Capturing an image from Vendor X laptop and deploying to Vendor Y laptop?
We already use Fog for one of our customers, however they only utilize one type of laptop, and only windows. I was wondering, is it possible to capture an image from say, a teeny tiny dell laptop, and deploy that image to a much larger laptop from a different vendor? My concern is driver and hardware incompatibility. Basically, do I need to build a different image for each OS and each laptop variant we have? Or can I build the image off of my smallest drive available and deploy that to any computer? This significantly changes the amount of storage I need. Hope that makes sense, and thanks for any help.
Good to know. I’ve been rolling with the same script since Win7 and likely would not have looked at another way to do it short of it failing to run on a new version.
FOR /R “C:\Users%USERNAME%\Desktop\Drivers” %%G IN (*.inf) do pnputil -a “%%G”
Just as a point of note. If you have Win10 1703 and later you can use this command and not need the for loop. It does the same thing just in a single command line.
pnputil.exe /add-driver "C:\Drivers\*.inf" /subdirs /install
For way is needed before Win10 1703 and for Win7 the for-loop is the only way.
One way or the other isn’t right or wrong, its just different.
We do something similar to @george1421 but since we have a much more limited number of models to support (think 4 rather than 12) we inject the drivers before we capture the image from the VM.
We use enterprise Dell hardware so I download the driver CABs, then I extract all the drivers to a folder on the desktop called “Drivers”. I then run the following script to put them the driver store.
REM Will find and install all inf files in a folder called 'Drivers' on the current desktop FOR /R "C:\Users\%USERNAME%\Desktop\Drivers\" %%G IN (*.inf) do pnputil -a "%%G"
Keep in mind the are STAGED not Installed. So they are simply available to the machine at first boot to choose from.
I find this simpler than the injection process and the additional space used is negligible, though it doesn’t scale at large, but like I said we only have a handful of models. And now with Win10’s release cycle I can re-evaluate which drivers we put in the base each time we prep a new OS.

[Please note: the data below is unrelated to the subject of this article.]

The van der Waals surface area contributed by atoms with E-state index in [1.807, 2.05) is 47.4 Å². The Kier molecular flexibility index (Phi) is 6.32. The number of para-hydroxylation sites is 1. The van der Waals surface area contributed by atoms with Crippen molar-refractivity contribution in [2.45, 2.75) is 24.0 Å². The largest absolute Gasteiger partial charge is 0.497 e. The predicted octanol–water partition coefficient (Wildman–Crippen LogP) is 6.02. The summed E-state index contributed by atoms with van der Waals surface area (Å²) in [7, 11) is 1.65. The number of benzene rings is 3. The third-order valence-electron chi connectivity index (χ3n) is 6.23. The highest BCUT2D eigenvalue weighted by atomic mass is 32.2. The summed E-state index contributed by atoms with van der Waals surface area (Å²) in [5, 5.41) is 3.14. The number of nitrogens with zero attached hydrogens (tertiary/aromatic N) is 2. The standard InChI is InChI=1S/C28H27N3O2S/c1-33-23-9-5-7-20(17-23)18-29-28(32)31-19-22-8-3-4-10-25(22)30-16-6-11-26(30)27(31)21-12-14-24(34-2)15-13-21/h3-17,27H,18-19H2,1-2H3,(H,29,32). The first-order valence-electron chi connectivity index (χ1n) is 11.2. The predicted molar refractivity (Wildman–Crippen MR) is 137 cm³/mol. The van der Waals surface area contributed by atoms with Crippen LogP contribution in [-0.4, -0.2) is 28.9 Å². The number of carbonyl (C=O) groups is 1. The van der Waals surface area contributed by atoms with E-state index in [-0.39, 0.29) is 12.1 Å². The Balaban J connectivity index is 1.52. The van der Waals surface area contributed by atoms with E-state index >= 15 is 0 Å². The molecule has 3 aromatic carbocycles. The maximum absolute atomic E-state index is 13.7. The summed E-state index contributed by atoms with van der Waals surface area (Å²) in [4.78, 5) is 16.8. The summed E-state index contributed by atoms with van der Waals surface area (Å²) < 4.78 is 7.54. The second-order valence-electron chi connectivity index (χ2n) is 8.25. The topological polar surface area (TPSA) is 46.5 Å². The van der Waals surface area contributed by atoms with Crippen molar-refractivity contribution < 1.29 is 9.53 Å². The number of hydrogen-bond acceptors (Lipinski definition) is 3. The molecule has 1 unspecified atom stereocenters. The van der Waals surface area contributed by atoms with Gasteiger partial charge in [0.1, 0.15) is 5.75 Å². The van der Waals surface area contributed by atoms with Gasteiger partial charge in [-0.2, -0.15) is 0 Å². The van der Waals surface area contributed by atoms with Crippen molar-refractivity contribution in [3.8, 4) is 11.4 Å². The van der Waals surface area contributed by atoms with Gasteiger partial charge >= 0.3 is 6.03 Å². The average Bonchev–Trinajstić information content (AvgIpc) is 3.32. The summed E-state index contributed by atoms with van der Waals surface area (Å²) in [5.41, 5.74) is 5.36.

does this still apply with Linux and Mac
Linux is a bit of a different bird in that the linux kernels contain all of the needed drivers to boot on almost all common hardware. So for linux there is nothing really special you must do to prepare the golden image. Post deployment you will might need to set the computer name and some other install specific settings. But in general a linux distro using standard partitions (not LVM) is much simpler to deploy than windows.
I can’t speak for the Mac computers since I haven’t touch one since the mid 1990s. With some certain restrictions FOG does image those computers too.
Thank you, does this still apply with Linux and Mac?
Most Linux installs can be deployed to different hardware. Though there is no proof before you actually give it a try.
For Mac, how many vendors do you know?
@george1421 Thank you, does this still apply with Linux and Mac?
@alexnoel2 While my use case doesn’t exactly fit what you are doing, the concepts are similar.
We build our golden image on a VM so the image is hardware agnostic. Then we sysprep and capture the image with fog. We can take that single image and deploy it to our fleet of 12 different models of Dell computers. We do this by injecting the hardware specific drivers into the image just after FOG imaging is done and before the first reboot into Windows/OOBE. The drivers are copied over to the target computer using a FOG Post install script, and then loaded into the windows image by placing a command to call pnputil.exe in the setupcomplete.cmd file in windows. That pnputil.exe command load into windows the drivers left behind by the fog post install script.
This way as we add new models of computers we just need to install the dell drivers cab into the proper path on the FOG server.
Now hardware activation will be a different matter. This can be done in the setupcomplete.cmd file as long as the computer had windows 10 (same version) on it originally.
From a licensing standpoint you can not use an OEM sorce media to create a master image and redeploy it to XX number of computers, you will need a volume license media and key to do that and stay within the Microsoft EULA requirements.
cyannella last edited by
Only thing I can see being an issue is making sure you have the DriverStore for the larger laptop
saved off of it before you put the tiny image on it. Device manager will go nuts when it can’t find the updated drivers for the larger laptop. Do not blow them away before you image or you will have to waste time download them again.
Windows activation after resolving all the driver issues will be the next.
Make sure you expand the Large laptop hard drive to its max size.
Once you have a good working Large, capture it as you Large master image.